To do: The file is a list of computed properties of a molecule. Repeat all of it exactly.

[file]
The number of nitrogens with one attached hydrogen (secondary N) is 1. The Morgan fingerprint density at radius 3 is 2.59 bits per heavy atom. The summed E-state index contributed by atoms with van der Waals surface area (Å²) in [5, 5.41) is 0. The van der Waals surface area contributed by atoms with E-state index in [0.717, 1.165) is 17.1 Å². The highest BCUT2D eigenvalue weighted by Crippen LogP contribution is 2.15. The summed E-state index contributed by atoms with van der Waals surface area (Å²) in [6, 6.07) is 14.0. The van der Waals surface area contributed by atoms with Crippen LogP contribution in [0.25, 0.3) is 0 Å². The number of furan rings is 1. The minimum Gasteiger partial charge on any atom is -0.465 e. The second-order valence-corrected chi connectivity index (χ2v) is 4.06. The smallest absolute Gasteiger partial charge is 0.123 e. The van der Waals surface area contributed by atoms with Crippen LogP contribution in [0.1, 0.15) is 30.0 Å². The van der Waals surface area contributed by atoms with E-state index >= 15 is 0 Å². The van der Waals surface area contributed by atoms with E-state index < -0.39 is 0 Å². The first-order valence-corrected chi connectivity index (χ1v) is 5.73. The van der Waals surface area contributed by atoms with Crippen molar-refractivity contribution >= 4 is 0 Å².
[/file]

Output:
The number of nitrogens with one attached hydrogen (secondary N) is 1. The Morgan fingerprint density at radius 3 is 2.59 bits per heavy atom. The summed E-state index contributed by atoms with van der Waals surface area (Å²) in [5, 5.41) is 0. The van der Waals surface area contributed by atoms with E-state index in [0.717, 1.165) is 17.1 Å². The highest BCUT2D eigenvalue weighted by Crippen LogP contribution is 2.15. The summed E-state index contributed by atoms with van der Waals surface area (Å²) in [6, 6.07) is 14.0. The van der Waals surface area contributed by atoms with Crippen LogP contribution in [0.25, 0.3) is 0 Å². The number of furan rings is 1. The minimum Gasteiger partial charge on any atom is -0.465 e. The second-order valence-corrected chi connectivity index (χ2v) is 4.06. The smallest absolute Gasteiger partial charge is 0.123 e. The van der Waals surface area contributed by atoms with Crippen LogP contribution in [0.1, 0.15) is 30.0 Å². The van der Waals surface area contributed by atoms with E-state index >= 15 is 0 Å². The van der Waals surface area contributed by atoms with E-state index < -0.39 is 0 Å². The first-order valence-corrected chi connectivity index (χ1v) is 5.73. The van der Waals surface area contributed by atoms with Crippen molar-refractivity contribution >= 4 is 0 Å².